“The genesis of this conference came from the AES’s realization that the largest group of working sound engineers is those that do sound for picture in some way. Over the last few conventions we’ve been addressing workshops and seminars directly to that group of people,” said McCarty, who is the chair of the AES Technical Committee for Digital Cinema and Television. “What I’d like to see come out of this are some action items about what the Hollywood community thinks the various organizations need to do to start meeting their needs.”
Featuring the AES’s first-ever Immersive Audio Day, chaired by Dr. Francis Rumsey, the conference also presented paper sessions, workshops and panels on such topics as cinema acoustics, cinema B-chain measurement and calibration, low frequency reproduction challenges, loudness and noise-induced hearing impairment, dialog intelligibility, equalization and dynamics processing, and content personalization. Presenters also highlighted the pressing need to address the issues of next-generation streaming services and headphone delivery of the established and emerging immersive formats.
The leading immersive formats, several of which are vying for adoption in the ATSC 3.0 next-generation television audio standard, were discussed in great detail over the weekend. Workshops, paper sessions and panels offered in-depth technical details of well-established formats such as ambisonics and binaural sound, Auro-3D’s channel-based scheme, object-based systems from Dolby Labs and DTS, and the hybrid MPEG-H standard.
A presentation by Frank Melchior, lead technologist with BBC Research & Development in the U.K., included the BBC’s “Responsive Radio” internet-based experiments with binaural sound delivered to headphones and also demonstrated that object-based audio can be used for content personalization, not just for generating an immersive experience. “I think we’re a little behind the curve on that,” observed McCarty. “Maybe this will serve to stimulate more interest in starting to deliver those kinds of services to the consumer.”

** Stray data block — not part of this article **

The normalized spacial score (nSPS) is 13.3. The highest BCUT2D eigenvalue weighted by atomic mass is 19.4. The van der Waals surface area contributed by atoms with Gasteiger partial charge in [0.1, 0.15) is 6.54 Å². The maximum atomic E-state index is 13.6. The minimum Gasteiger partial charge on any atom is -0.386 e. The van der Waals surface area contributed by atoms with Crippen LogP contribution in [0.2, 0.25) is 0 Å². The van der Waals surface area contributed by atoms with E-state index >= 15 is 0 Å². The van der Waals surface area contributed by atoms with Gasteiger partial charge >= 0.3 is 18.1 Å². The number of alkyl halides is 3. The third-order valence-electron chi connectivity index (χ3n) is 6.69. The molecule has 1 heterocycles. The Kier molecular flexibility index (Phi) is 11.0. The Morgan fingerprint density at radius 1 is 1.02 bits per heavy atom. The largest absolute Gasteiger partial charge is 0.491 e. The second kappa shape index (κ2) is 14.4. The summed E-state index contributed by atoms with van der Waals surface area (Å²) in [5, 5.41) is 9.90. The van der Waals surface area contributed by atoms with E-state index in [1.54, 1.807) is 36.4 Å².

He continued, “We’ve seen many different techniques for developing and delivering these immersive standards and other audio formats to the headphone market. It’s starting to reach viability now. We need to start putting production workflows in place to deal with them.”
“These are all going to be a lot of work,” said McCarty, during his final summary of the weekend’s events. “We’ve seen that in immersive sound for cinema it’s been a lot of work already. Hopefully, as we work through that process and we add distribution levels, we’ll all be able to build together on the work that’s been done.”
While also calling for a new set of cinema audio standards that set the bar at the best that can be currently supported, McCarty added, “I think we need to be aware that streaming is the future of a lot of our distribution. We need to maintain our vigilance so that we get the same kind of attention that the picture side gets when standards are being developed for streaming.”
Sponsors for the AES 57th International Conference included: Auro-3D, Avid, Dolby, dts, Harman, MPSE, NBCUniversal Studio Post, Sennheiser, and SMPTE.